FCA US’ first quarter sales fell by 14%, largely on supply constraints, as we reported on Friday. However, FCA appears to have gained market share in the United States—largely at the expense of General Motors, which reported a hefty 20% drop from Q1 2021 to Q1 2022, and Ford.
The chart below shows U.S. sales for most major automakers, leaving out Volkswagen and minor players who have not reported U.S. sales yet. The overall drop in sales was 15.7%, with all players other than Mercedes reporting in. In order of Q1 sales:
The Stellantis figure above includes Automotive News’ estimate of Maserati sales—2,100 cars, a 34% gain over last year’s Q1.
* Industry sales excluding Mercedes, which has not reported; updated to add Volkswagen and Tesla.
Higher-end automakers did better than the mass market, with BMW posting a 4% gain to 80,980; Tesla reporting a 4% gain; and Rivian reporting 900 sales (from zero, earlier). Volkswagen’s luxury brands Lamborghini and Porsche both dropped, Porsche by 25%, as the war in Ukraine exacerbated their supply problems; Bentley did post an increase of 79 cars to 739. At Ford, the Navigator’s fall (56%) and the dropping of both cars (MKZ and Continental) caused sales to fall by 24.6% overall. Dropping the Fusion only cost 3,000 sales; the Mustang lost more than that many with a 51% fall.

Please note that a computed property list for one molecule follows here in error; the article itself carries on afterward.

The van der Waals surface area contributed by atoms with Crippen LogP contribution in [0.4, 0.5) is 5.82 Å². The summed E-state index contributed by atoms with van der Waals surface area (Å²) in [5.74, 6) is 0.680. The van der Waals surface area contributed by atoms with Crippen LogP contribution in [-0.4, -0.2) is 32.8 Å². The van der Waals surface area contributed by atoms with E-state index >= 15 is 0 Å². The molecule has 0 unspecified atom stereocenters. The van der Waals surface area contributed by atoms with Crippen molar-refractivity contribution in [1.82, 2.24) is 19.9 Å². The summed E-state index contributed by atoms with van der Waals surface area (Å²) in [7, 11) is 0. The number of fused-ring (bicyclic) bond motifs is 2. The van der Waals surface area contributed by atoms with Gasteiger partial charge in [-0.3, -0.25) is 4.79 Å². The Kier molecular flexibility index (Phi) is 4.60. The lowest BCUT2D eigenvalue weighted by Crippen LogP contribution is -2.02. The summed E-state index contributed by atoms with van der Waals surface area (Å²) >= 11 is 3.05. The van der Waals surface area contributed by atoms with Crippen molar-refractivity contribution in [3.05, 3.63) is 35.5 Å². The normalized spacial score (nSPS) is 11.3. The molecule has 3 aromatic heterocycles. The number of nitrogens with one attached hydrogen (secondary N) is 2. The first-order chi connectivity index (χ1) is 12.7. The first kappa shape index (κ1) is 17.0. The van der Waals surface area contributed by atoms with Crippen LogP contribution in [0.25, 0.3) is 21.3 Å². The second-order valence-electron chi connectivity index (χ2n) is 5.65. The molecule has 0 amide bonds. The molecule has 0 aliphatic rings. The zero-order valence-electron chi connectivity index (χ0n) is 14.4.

Volkswagen, when it finally reported in, had a 28.5% drop, to under 65,000 cars for the quarter; the VW Group as a whole had 114,836 sales, enough to beat Tesla’s estimated 110,000 but not enough to match Subaru.
Among the mass markets, the biggest drop was at Nissan, followed by Honda and GM; Toyota, America’s best selling automaker, solidified its position by dropping less than GM, though they dropped slightly more than Stellantis. Ford fell by 17%, ceding more market share to Stellantis, though Ford is poised for a major comeback as they have many vehicles sitting around and awaiting missing parts.